birthday of Mieczyslaw Weinberg on December 8, 2019.
Renate Eggbrecht has recorded all 3 violin Sonatas
Voice by György Kurtág
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Pehr Henrik NORDGREN (1944-2008)
Concerto No. 3 for Cello and String Orchestra Op. 82 (1992) [25:11] As in a Dream for Cello and 19 Strings Op. 20 (1974) [11:15]
Concerto for Viola, Double Bass and Chamber Orchestra Op. 87 (1993) [34:38]
Marko Ylönen (cello)
Lilli Maijala (viola)
Olivier Thiery (double bass)
Ostrobothian Chamber Orchestra/Juha Kangas
rec. 2018, Snellman Hall, Kokkola
Reviewed in SACD stereo. ALBA RECORDS ABCD435 SACD [71:08]
In the booklet note for this release, Pehr Hendrik Nordgren is considered “among the most outstanding masters of this grossly underrated generation”, that is, the generation that fell outside the avant-garde wave of famous names born in the 1920s, and those who reacted against atonality and returned to tradition and easily recognisable genres such as minimalism. Nordgren has done well in numerous recordings on the Alba label and elsewhere, BIS and Finlandia to name two, but still doesn’t really have ‘household name’ status. Both As in a Dream and the Concerto for Viola, Double Bass and Chamber Orchestra Op. 87 are world premiere recordings.
This well-recorded and interestingly put together programme has a certain stamp of authority in the form of conductor Juha Kangas, founder of the Ostrobothian Chamber Orchestra, who was a friend of the composer from the late 1960s onwards. The Third Cello Concerto has some wonderfully lyrical moments, especially in the Adagio third movement, but is by no means facile in its idiom and in the contrasts between each of its four movements. It has a no-nonsense start, orchestra and soloist commencing simultaneously in a dark mood, but in music that is filled with subtle chromaticism and refined resolutions. Darkness moves toward mystery in the accompaniment of the second movement, with rhythmic pizzicati and other things going on in the orchestra. The solo part is balanced too loud to be able to hear what is happening in the sotto voce orchestra, and if there is any criticism to be had this would be mine. That Adagio third movement is exquisite, and the final Moderato – Allegretto combines previous ideas with an added dash of drama, spicing up the dark moods in the orchestra and whipping up climactic excitement before an extended cadenza-like solo and a dip in energy before the spirit of Shostakovich kicks off the violently virtuoso last section.
As in a Dream was originally written for cello and piano, and the version heard here is an orchestration by Juha Kangas. With microtonal aspects to the solo part and denser, cluster-like harmonies from the strings, this has a more abstract feel than the Cello Concerto, but lyrical expressiveness and high drama are never far away. As the title suggests, a dreamlike atmosphere pervades, but this has many aspects. We never quite reach Mahlerian nightmarishness but there are some tougher passages to traverse, and things are by no means always sweetness and beauty.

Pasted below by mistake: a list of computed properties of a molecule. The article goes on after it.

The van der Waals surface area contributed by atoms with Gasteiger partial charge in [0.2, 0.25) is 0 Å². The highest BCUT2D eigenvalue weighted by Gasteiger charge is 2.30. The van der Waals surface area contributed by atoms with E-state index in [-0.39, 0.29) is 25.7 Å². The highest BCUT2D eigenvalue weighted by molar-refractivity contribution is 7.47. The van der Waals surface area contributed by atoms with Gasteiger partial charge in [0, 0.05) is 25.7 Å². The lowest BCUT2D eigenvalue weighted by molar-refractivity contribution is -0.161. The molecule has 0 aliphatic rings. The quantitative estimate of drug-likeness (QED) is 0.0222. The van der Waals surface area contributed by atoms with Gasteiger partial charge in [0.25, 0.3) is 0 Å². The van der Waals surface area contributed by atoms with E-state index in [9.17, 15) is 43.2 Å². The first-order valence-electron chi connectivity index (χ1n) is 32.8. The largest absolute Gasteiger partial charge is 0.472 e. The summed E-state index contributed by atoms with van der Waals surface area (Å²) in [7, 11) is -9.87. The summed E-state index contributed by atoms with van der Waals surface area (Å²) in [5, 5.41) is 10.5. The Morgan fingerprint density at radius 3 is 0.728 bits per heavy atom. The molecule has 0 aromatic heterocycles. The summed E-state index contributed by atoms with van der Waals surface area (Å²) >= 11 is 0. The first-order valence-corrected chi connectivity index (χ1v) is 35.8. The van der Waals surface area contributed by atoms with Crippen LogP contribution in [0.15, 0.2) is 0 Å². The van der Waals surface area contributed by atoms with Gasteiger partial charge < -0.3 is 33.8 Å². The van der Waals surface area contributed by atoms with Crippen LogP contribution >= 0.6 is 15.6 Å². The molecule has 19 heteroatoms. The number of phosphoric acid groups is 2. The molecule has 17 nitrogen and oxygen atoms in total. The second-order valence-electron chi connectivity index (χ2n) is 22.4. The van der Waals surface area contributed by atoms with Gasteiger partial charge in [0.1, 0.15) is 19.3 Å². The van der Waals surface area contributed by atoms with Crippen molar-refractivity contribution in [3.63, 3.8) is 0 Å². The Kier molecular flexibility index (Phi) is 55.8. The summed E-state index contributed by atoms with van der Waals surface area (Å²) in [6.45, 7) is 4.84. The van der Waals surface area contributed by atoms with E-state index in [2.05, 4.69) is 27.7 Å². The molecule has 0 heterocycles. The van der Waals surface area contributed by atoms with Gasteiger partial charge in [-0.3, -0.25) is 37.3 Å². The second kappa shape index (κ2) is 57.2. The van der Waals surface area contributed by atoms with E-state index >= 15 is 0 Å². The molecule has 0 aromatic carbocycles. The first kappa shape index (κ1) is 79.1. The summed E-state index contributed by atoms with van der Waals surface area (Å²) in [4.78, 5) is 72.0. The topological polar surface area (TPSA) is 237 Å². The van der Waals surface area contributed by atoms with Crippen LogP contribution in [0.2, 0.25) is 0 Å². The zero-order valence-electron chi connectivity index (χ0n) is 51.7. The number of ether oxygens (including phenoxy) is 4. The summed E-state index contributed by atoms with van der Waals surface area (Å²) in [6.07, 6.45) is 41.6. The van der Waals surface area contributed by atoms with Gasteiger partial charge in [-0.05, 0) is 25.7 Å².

The Concerto for Viola, Double Bass and Chamber Orchestra includes piano and percussion to the strings, so another new sound-world opens up in an extended single movement work of substance and quality. The double bass is given jazzy pizzicato passages early on, and the clarity of identity between the two string soloists, wrong-footing us in their transposed sonorities (violin and cello would be more expected), and having richly fascinating dialogues that range between rhetorical discourse to eloquent arias. Christoph Schlüren’s booklet notes tell us that “the music passes through changing aggregate states like chapters in a novel”, and a first hearing doesn’t reveal structural clarity as a foreground feature. This ‘non-representational narrative’ is compelling however, and the guessing game is very much one of fascination rather than frustration. Orchestral colour and some fine effects of timbre stimulate our ears, while surprises break through a slow but ever ongoing momentum, defining each new musical space like the uniquely differing chambers of a discomfortingly surreal but richly ornate hotel.
This is a very fine SACD recording of an excellent orchestra and superlative soloists. These well-crafted works command your attention and repay repeated hearing, being full of imaginative content and some remarkable effects – the whole leaving an impression of dark and powerful multi-layered beauty reflected by the cover illustration, Unemla or ‘Dream’ by Hugo Simberg.
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